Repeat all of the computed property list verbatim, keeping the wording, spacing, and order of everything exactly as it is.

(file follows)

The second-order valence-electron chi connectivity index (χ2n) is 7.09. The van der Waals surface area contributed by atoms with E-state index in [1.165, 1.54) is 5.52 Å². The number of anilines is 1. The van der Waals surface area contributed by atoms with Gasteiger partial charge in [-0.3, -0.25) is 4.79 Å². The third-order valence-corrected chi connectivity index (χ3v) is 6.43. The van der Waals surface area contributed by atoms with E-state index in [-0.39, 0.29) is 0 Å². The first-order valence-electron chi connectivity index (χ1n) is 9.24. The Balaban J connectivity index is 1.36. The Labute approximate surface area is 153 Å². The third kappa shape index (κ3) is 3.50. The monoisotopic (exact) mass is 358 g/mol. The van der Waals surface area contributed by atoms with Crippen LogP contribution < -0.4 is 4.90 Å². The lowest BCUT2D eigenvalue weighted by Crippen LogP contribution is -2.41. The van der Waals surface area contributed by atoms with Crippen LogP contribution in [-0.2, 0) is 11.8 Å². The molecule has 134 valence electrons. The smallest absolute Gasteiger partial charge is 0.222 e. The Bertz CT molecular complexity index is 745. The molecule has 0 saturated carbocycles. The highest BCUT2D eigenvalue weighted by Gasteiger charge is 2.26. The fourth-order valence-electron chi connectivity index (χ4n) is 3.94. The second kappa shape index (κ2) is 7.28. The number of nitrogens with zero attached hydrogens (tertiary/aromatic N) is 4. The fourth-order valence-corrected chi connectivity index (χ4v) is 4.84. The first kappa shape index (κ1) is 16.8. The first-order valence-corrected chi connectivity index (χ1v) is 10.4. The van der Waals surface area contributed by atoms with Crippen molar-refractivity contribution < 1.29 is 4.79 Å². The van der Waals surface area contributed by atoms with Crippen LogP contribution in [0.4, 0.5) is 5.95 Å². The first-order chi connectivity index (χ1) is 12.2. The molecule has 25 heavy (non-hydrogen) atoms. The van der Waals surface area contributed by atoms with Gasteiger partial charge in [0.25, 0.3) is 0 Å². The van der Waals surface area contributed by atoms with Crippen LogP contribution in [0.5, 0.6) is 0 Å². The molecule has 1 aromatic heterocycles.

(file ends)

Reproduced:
The second-order valence-electron chi connectivity index (χ2n) is 7.09. The van der Waals surface area contributed by atoms with E-state index in [1.165, 1.54) is 5.52 Å². The number of anilines is 1. The van der Waals surface area contributed by atoms with Gasteiger partial charge in [-0.3, -0.25) is 4.79 Å². The third-order valence-corrected chi connectivity index (χ3v) is 6.43. The van der Waals surface area contributed by atoms with E-state index in [-0.39, 0.29) is 0 Å². The first-order valence-electron chi connectivity index (χ1n) is 9.24. The Balaban J connectivity index is 1.36. The Labute approximate surface area is 153 Å². The third kappa shape index (κ3) is 3.50. The monoisotopic (exact) mass is 358 g/mol. The van der Waals surface area contributed by atoms with Crippen LogP contribution < -0.4 is 4.90 Å². The lowest BCUT2D eigenvalue weighted by Crippen LogP contribution is -2.41. The van der Waals surface area contributed by atoms with Crippen LogP contribution in [-0.2, 0) is 11.8 Å². The molecule has 134 valence electrons. The smallest absolute Gasteiger partial charge is 0.222 e. The Bertz CT molecular complexity index is 745. The molecule has 0 saturated carbocycles. The highest BCUT2D eigenvalue weighted by Gasteiger charge is 2.26. The fourth-order valence-electron chi connectivity index (χ4n) is 3.94. The second kappa shape index (κ2) is 7.28. The number of nitrogens with zero attached hydrogens (tertiary/aromatic N) is 4. The fourth-order valence-corrected chi connectivity index (χ4v) is 4.84. The first kappa shape index (κ1) is 16.8. The first-order valence-corrected chi connectivity index (χ1v) is 10.4. The van der Waals surface area contributed by atoms with Crippen molar-refractivity contribution < 1.29 is 4.79 Å². The van der Waals surface area contributed by atoms with Crippen LogP contribution in [0.4, 0.5) is 5.95 Å². The first-order chi connectivity index (χ1) is 12.2. The molecule has 25 heavy (non-hydrogen) atoms. The van der Waals surface area contributed by atoms with Gasteiger partial charge in [0.25, 0.3) is 0 Å². The van der Waals surface area contributed by atoms with Crippen LogP contribution in [0.5, 0.6) is 0 Å². The molecule has 1 aromatic heterocycles.